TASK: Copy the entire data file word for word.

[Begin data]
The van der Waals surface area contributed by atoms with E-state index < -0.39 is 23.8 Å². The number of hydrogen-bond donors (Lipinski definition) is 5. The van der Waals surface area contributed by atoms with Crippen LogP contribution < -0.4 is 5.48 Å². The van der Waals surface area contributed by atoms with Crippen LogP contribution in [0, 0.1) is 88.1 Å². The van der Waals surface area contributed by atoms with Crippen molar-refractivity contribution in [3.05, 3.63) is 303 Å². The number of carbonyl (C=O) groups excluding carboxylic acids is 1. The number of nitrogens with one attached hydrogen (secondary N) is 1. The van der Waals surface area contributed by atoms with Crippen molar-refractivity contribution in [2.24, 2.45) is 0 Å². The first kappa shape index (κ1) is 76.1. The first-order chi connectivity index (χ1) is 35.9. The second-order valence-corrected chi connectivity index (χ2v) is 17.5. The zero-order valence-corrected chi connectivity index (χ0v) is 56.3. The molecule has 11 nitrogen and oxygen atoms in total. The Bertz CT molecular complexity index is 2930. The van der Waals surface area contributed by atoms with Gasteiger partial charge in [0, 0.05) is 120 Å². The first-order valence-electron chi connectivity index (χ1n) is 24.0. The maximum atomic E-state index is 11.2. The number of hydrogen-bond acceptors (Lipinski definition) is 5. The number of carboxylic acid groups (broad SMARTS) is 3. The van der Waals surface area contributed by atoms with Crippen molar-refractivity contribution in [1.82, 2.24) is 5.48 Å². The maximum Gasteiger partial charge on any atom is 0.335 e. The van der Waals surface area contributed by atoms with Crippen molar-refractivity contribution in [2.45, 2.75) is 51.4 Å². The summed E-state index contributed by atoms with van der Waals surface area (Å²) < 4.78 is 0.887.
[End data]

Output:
The van der Waals surface area contributed by atoms with E-state index < -0.39 is 23.8 Å². The number of hydrogen-bond donors (Lipinski definition) is 5. The van der Waals surface area contributed by atoms with Crippen LogP contribution < -0.4 is 5.48 Å². The van der Waals surface area contributed by atoms with Crippen LogP contribution in [0, 0.1) is 88.1 Å². The van der Waals surface area contributed by atoms with Crippen molar-refractivity contribution in [3.05, 3.63) is 303 Å². The number of carbonyl (C=O) groups excluding carboxylic acids is 1. The number of nitrogens with one attached hydrogen (secondary N) is 1. The van der Waals surface area contributed by atoms with Crippen molar-refractivity contribution in [2.24, 2.45) is 0 Å². The first kappa shape index (κ1) is 76.1. The first-order chi connectivity index (χ1) is 35.9. The second-order valence-corrected chi connectivity index (χ2v) is 17.5. The zero-order valence-corrected chi connectivity index (χ0v) is 56.3. The molecule has 11 nitrogen and oxygen atoms in total. The Bertz CT molecular complexity index is 2930. The van der Waals surface area contributed by atoms with Gasteiger partial charge in [0, 0.05) is 120 Å². The first-order valence-electron chi connectivity index (χ1n) is 24.0. The maximum atomic E-state index is 11.2. The number of hydrogen-bond acceptors (Lipinski definition) is 5. The number of carboxylic acid groups (broad SMARTS) is 3. The van der Waals surface area contributed by atoms with Crippen molar-refractivity contribution in [1.82, 2.24) is 5.48 Å². The maximum Gasteiger partial charge on any atom is 0.335 e. The van der Waals surface area contributed by atoms with Crippen molar-refractivity contribution in [2.45, 2.75) is 51.4 Å². The summed E-state index contributed by atoms with van der Waals surface area (Å²) < 4.78 is 0.887.